Christ and the Kingdoms of Men, David C. Innes, foreword by Carl R. Trueman. Phillipsburg, NJ: P & R Publishing, 2020.
Summary: Explores the civic and political responsibilities of Christians and the proper purposes of government.
This past electoral season underscores the urgency for the need of principled foundations for our political life and civic engagement. Here, as elsewhere, Christians ought look first at the foundations of their faith, as revealed in the scriptures. David C. Innes sets out to do this. It is important to note at outset that this is framed within a Reformed perspective reflecting theological convictions of Calvin and Abraham Kuyper.
Innes begins by grounding this theology in the Kingdom of God, revealed in his rule over creation, working through the vice-regency of human beings, even pre-fall, to fill and govern the creation, and in a fallen world, to provide various institutions of authority from the family to government to restrain evil and to provide for peaceable conditions allowing people to flourish secure in their life, health and possessions. With the coming of Christ comes not only redemption but the inauguration of God’s kingdom or rule that will transcend all earthly kingdoms, of which we are still necessarily a part, until the return of Christ.
Centering on Romans 13:1-7, Innes develops the proper role of government in the punishment of evil, protecting life and property, and positively protecting the exercise of piety and morality and liberty. Good governments praise the good. The challenge is governing in a fallen world, one where trust may not be assumed. Innes writes thoughtfully about the “political problem,” the tension between the power involved in government’s exercise of its proper role, and the restraints needed against excessive power. He explores Lockean government, upon which western democracies are modelled, both in the limits placed upon government and the creation of individual self-sovereignty under the law and its assertion of radical personal freedom.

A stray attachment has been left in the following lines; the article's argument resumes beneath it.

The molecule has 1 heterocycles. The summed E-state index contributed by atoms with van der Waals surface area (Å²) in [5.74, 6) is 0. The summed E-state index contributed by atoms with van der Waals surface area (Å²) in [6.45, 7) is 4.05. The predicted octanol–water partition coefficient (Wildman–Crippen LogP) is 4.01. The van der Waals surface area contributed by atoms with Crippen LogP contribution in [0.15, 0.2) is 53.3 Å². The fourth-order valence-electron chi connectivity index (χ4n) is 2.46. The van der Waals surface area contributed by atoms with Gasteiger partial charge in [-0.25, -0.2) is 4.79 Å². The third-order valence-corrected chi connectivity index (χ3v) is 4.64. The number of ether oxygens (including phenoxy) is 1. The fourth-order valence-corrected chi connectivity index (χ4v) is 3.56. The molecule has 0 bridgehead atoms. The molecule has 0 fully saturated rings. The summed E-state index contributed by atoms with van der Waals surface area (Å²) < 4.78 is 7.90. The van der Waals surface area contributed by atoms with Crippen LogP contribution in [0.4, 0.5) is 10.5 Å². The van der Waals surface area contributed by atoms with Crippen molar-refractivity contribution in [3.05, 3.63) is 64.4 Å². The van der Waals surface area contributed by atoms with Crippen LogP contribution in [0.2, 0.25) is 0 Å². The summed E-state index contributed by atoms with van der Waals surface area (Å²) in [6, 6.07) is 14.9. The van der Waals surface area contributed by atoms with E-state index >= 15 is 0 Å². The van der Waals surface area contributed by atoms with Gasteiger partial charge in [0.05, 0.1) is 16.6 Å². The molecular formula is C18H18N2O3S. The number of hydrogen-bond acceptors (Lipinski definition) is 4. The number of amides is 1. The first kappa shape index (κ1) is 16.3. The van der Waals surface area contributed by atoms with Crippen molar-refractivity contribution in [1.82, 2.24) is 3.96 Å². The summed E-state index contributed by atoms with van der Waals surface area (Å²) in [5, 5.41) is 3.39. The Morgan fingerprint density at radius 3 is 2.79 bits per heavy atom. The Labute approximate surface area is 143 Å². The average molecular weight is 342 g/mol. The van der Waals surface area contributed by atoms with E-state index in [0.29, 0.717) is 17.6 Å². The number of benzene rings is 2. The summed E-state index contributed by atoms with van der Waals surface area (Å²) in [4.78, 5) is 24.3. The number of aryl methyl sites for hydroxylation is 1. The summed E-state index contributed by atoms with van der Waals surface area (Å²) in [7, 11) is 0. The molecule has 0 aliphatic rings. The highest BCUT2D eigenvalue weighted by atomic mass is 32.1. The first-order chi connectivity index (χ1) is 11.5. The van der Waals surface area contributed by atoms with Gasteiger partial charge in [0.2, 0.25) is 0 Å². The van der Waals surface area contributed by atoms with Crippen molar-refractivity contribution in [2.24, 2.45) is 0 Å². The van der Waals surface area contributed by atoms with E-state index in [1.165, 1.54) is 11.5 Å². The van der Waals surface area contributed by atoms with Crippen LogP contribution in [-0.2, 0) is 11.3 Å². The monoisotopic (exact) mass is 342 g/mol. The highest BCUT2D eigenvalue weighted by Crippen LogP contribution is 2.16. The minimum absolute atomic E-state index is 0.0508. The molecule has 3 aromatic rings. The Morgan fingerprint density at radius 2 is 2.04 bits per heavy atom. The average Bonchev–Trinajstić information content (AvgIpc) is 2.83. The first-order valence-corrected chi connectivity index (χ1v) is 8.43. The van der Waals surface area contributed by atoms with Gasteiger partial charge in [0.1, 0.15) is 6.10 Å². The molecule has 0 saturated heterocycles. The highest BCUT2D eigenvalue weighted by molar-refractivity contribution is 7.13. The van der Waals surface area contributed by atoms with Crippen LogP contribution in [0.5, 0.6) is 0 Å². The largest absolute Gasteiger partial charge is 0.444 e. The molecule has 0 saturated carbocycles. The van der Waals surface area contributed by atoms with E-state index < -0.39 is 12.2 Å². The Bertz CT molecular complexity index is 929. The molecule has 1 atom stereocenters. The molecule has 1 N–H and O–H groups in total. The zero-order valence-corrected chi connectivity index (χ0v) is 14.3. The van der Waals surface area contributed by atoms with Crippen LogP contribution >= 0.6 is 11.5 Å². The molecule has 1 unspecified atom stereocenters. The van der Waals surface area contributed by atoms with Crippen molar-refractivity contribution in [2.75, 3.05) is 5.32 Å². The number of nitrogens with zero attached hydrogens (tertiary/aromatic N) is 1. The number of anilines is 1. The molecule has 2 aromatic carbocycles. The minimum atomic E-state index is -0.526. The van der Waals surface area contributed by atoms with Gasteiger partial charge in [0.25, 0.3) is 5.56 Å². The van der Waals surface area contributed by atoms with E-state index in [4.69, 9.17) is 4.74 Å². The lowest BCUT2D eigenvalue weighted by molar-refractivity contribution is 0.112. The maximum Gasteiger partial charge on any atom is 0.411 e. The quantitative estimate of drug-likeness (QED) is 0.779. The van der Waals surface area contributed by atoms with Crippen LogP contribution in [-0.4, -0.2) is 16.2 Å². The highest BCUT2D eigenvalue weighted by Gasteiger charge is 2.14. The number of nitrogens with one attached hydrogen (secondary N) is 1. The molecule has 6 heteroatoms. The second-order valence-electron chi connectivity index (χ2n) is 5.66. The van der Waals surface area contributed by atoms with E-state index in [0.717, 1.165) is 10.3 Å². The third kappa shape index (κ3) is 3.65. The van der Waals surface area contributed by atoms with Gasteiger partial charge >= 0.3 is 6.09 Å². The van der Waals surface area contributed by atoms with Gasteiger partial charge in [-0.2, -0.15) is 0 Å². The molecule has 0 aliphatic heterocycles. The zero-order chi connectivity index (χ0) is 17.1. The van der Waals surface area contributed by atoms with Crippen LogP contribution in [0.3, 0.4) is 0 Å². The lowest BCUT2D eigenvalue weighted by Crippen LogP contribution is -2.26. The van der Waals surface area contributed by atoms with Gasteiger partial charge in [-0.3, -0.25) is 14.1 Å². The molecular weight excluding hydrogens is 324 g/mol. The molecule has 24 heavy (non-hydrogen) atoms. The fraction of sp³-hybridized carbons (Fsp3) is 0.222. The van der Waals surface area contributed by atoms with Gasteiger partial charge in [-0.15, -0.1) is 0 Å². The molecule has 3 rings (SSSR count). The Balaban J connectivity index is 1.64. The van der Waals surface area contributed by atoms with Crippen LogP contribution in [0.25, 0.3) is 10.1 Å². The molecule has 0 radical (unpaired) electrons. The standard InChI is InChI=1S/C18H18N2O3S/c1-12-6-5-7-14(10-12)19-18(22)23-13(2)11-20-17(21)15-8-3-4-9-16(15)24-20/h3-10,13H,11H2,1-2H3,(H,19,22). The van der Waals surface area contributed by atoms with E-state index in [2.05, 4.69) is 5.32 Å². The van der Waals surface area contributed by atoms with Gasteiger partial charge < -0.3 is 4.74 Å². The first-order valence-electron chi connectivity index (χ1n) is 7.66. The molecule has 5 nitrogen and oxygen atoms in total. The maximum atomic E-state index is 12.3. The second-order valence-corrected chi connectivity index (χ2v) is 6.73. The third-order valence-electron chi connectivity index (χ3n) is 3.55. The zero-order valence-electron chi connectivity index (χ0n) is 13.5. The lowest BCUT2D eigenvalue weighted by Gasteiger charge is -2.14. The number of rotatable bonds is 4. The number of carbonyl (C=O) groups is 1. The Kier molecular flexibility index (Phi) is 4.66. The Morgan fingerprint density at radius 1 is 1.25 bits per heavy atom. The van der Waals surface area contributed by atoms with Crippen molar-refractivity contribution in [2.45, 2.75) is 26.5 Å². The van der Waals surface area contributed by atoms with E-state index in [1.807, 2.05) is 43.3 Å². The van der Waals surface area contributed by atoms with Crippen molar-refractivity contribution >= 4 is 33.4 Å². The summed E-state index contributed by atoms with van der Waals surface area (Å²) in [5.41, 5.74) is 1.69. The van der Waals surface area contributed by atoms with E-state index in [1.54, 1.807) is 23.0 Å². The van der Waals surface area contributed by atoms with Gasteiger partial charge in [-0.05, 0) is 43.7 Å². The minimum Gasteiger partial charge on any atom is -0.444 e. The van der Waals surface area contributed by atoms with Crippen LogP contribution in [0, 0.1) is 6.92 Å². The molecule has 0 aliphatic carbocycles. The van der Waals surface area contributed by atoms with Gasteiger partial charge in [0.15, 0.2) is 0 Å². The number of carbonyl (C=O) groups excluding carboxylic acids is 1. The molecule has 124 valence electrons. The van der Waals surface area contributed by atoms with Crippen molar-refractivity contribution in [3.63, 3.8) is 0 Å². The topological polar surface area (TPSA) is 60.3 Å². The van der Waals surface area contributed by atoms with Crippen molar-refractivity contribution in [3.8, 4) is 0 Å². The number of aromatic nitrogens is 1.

Innes would argue for an ordered civil society in place of radical individualism, with limited government by the consent of governed under the rule of law. Running through this is the idea of subsidiarity, that what can be done at a lower level ought not be done at a higher or central one. Rights are what we would expect of one another. Following Romans 13, the proper response of one is submission to the government, save where this conflicts to obedience to God.
Up to this point, I would find myself in basic agreement. It is where Innes goes with the question of resistance that troubled me. He speaks of the role of inferior magistrates who ought act when those above them fail to act in the interest of the people. By this, he offers theological justification for the American Revolution. My problem is two-fold, at least. I do not find this principle of the inferior magistrate in scripture but only cited by the author in Calvin’s Institutes. Secondly, the same principle has been used to justify nullification in the lead up to the Civil War, and the secession of states that led to this costly and bloody war. Some use similar principles to argue for overturning authorities exercising public health powers in pandemics by mandating masks and other prudent measures for the common good (while ignoring ordinary measures like traffic laws that exist for similar reasons). At very least, it seems this idea, unless hedged about by the rule of law, may be arbitrary and dangerous to the public order.
I’m also troubled that this is the only form of resistance Innes proposes. I do not find any treatment of either the prophetic resistance of the Old Testament, nor the faithful resistance of the church against empire evident in Revelation. I do not see him put forward warrants for protest and non-violent resistance on the part of citizens that arguably in many societies has brought about political changes (I think of the Velvet Revolution of the Czech Republic). It does not seem that Innes envisions a society where people are subject to political oppression and do not have “inferior magistrates” to act on their behalf, unless this doctrine allows that leaders of such movements act in this role.
However, I must commend Innes on the concluding chapter for his discussion of citizenship and statesmanship. I do find here some of what I missed in the previous chapter in the role of a good citizen under tyranny. In more ordinary times, he also stresses the civic duties of citizens in the pursuit of the common good and the role of those who govern as statesmen who work, even in a pluralistic society, to preserve the liberties of all and the common good.
I think Innes offers a good, clear outline of a Reformed theology of government and the citizen. I would suggest that if one wants to read in this area, one not confine oneself to this book, but read more widely. Some suggestions may be found in the recommended readings. I would also suggest James Skillen’s The Good of Politics (review). Skillen comes out of the Reformed tradition, but draws on a much wider array of sources. However, this book lays out good basic groundwork for the basis and purpose and limits of government within God’s purposes, and the proper role of citizens.
Disclosure of Material Connection: I received a complimentary review copy of this book from the publisher in exchange for an honest review. The opinions I have expressed are my own.
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